As the popularity of Crossfit has risen over the past several months, so have the number of workout related injuries coming through office. I love the crossfit concept and think it is a great way for participants to get and stay in shape while becoming part of an active community.

Today we are going to talk about shoulder injuries and pain as they pertain to crossfit; specifically why they happen, and how you can treat them while never missing a WOD.

Understanding Your Joints:

Your shoulder is considered an open joint. Like your hip joint, the shoulder is a ball and socket joint, meaning it’s able to move 360 degrees. While the joints are similar in classification, the hip is a much more stable joint due to bone constraint and the fact that it is a much deeper ball and socket joint than the shoulder. Since the shoulder is more of an open joint it becomes 100% reliant on muscles connected to the ball for use, function, and most importantly limitation.

The Cause:

Anytime the shoulder becomes fully extended the joint is at its weakest and least stable point, increasing the possibility of injury.  The kinds of moves that would put the shoulder in this position would be the apex of a kettle bell swing, several of the clean and jerk type movements, kipping pull-ups, that kind of thing. Keeping this in mind we are going to look at the kinds of injuries now that commonly occur.

3 Injuries to Look Out For:

1. Bursitis
Bursitis is what I consider to be an entry level injury, meaning it’s usually the first stop on the “degeneration train”. Bursitis is an inflammation of muscles on and around the rotator cuff. This makes sense since the primary cause of bursitis is repetitive minor impact on the shoulder. As a result of the inflammation mild to sever pain occurs.

2. Labrum Tears

Surrounding the socket of the shoulder is a structure called fibrocartilidge.  The fibrocartilidge’s job is to act a bumper that the ligaments in the shoulder connect to.  This increases the stability of the joint and helps to guide movement.  When the shoulder becomes over extended this protective structure can begin to tear resulting in intense pain, and destabilization of the joint.

3. Rotator Cuff Tears

The rotator cuff is a collection of muscles and tendons faced with the task of keeping your shoulder in its socket. The lead cause for injuries to the rotator cuff are repetitive overhead motions, sound familiar?  As we age the rotator cuff becomes more susceptible to injury as it degenerates.  Rotator cuff tears may start off as a dull pain but will worsen over time and in extreme cases may become a surgical case.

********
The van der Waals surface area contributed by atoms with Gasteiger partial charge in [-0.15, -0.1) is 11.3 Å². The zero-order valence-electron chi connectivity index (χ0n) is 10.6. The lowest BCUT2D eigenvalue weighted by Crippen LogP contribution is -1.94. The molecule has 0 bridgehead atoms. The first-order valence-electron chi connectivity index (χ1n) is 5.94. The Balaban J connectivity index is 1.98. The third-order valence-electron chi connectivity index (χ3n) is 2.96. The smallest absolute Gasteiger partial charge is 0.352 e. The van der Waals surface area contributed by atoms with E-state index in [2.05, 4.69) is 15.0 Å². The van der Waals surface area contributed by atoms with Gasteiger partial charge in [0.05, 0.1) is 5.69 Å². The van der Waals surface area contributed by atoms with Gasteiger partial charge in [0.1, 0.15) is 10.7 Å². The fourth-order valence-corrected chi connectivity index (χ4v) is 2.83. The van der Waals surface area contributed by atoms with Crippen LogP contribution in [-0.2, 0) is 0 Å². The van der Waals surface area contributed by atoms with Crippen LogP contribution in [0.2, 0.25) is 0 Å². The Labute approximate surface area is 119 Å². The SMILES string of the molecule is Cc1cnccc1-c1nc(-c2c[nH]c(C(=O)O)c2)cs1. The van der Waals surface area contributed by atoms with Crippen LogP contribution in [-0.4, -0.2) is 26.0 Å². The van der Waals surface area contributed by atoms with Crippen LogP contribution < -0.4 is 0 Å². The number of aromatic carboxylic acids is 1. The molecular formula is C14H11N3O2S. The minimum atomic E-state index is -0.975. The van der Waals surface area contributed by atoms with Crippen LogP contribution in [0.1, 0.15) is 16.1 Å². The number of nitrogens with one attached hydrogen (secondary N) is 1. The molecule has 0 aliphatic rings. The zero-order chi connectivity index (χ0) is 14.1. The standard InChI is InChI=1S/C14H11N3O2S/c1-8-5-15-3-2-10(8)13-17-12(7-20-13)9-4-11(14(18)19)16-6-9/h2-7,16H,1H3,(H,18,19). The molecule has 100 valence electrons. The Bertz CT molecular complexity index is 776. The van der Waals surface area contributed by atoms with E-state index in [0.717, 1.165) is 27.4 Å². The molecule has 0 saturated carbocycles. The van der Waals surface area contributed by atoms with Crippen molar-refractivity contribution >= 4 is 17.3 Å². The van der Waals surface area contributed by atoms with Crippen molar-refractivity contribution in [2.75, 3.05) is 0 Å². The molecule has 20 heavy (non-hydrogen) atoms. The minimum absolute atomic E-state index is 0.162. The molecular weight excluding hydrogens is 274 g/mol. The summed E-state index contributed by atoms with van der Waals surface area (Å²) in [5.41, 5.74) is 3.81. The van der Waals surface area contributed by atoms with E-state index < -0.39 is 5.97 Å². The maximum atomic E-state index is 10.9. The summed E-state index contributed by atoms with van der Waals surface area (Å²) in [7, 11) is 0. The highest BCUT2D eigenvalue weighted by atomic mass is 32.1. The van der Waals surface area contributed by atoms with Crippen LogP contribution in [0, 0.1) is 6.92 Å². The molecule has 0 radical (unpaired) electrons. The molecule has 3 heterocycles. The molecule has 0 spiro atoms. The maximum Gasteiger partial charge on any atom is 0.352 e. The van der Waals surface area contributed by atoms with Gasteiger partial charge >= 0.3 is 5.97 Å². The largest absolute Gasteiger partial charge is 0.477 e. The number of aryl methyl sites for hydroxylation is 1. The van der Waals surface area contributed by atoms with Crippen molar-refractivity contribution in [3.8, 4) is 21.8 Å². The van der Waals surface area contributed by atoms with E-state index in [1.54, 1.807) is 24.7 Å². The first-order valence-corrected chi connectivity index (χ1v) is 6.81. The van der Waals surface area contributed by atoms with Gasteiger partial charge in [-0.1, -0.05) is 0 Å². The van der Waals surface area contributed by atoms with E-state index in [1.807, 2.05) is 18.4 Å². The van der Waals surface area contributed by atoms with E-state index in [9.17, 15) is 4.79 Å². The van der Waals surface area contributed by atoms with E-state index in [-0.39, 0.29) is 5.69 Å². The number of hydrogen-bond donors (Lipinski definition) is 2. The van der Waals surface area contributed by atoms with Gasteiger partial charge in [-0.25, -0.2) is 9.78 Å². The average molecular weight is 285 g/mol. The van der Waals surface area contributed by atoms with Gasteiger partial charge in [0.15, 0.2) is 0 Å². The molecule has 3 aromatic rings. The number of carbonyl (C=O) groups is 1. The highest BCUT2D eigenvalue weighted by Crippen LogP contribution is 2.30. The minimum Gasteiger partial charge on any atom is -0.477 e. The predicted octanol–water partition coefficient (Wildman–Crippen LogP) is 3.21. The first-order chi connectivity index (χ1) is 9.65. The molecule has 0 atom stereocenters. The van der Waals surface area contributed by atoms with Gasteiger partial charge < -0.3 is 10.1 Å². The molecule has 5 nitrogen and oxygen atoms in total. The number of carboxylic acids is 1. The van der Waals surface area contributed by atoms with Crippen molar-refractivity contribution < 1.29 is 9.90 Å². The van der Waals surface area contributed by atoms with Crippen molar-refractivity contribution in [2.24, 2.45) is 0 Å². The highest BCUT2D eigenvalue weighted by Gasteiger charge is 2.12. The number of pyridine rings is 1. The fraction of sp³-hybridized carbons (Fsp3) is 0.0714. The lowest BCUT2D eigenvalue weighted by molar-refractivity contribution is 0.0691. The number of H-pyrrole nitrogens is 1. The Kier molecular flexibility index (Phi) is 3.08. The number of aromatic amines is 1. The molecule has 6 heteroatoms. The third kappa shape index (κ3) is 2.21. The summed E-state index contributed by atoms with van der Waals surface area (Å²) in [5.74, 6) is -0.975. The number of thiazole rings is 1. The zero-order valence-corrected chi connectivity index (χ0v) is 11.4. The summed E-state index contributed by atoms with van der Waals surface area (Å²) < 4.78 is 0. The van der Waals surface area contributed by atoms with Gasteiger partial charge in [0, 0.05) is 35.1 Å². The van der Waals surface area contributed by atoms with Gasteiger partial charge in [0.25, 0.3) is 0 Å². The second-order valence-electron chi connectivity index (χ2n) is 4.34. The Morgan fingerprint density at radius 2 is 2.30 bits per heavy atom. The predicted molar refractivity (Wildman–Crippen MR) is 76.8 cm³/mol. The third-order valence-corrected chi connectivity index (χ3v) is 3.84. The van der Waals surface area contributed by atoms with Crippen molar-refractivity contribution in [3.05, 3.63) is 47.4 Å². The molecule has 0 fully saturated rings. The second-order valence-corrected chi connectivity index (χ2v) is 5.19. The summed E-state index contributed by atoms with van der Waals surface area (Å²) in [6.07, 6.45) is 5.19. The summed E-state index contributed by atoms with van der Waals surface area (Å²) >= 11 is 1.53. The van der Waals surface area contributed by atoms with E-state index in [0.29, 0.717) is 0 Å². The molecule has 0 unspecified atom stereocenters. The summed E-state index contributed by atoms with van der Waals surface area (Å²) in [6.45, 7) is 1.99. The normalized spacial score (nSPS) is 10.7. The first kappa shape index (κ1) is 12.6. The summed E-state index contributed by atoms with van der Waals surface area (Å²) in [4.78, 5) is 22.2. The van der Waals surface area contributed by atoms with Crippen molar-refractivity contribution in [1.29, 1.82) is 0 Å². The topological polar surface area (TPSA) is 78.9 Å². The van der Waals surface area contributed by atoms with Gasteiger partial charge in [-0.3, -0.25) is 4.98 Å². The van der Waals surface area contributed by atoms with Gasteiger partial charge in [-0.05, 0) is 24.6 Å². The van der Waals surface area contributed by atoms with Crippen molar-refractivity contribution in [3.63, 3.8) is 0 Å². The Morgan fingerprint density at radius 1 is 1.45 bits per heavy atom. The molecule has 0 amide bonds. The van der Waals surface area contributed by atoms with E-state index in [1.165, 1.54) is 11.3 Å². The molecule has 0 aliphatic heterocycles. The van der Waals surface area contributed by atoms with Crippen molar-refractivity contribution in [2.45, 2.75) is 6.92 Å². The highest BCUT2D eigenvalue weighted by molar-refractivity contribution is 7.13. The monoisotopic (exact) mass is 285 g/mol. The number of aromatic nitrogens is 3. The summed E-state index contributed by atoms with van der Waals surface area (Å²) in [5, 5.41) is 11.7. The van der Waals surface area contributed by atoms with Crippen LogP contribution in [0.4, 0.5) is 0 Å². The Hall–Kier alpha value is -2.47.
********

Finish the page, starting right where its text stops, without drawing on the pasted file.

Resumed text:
If you think you are experiencing one the above injuries don’t fret.  There is a lot that can be done to get you off the bench and back in the game.  The earlier you can get in for treatment the better, but let’s look at some of the most effective treatment methods.

1. Inferential Current (IFC) Therapy

IFC Therapy is the process of passing electricity through the muscles at various frequencies, causing the muscles to rapidly contract and relax.  This treatment is painless, and very effective in reducing inflammation levels, which in turn reduces pain. IFC is a great option for dealing for bursitis or general preventative maintenance.  For non-acute pain cases I recommend 1-2 treatments a month depending on how active the individual is.

2. The Graston Technique

The Graston Technique involves breaking down muscular tissue to accelerate the body’s natural healing and rebuilding process.  These specialized tools result in a very effective but more intense treatment, and can be painful depending upon the extent of the injury.  The effectiveness of the Graston treatment is dependent on the frequency of treatment.  It’s not uncommon for Graston patients to come in 2-3 times a week for up to 3 weeks, as the treatments build upon each other.

3. Therapeutic Massage

Therapeutic massage is different than a traditional Swedish massage in that it incorporates active release techniques and physical therapy. This helps to heal the the muscles around problem joints by reducing inflammation and muscular adhesions.  Therapeutic massage is less intense than Graston, but often times more effective for those looking for a preventative treatment.

4. Supplementation

It’s important that you give your joints what they need to repair themselves.  All to often I see athletes get so focused on protein powders and recovery drinks that they overlook the building blocks of structural health.  I always recommend a good joint health supplement to my clients.  I use Kaprex by Metagenics, but I encourage you to work with your provider to find something that is right for your situation.

There you have it. The crossfit community is a great place that combines workouts with education and support, which is what makes it so effective. Injuries happen, but that’s a part of life and they are treatable if you want to do something about it. As always the goal here is patient health and keeping you doing what you love instead of on the injured list.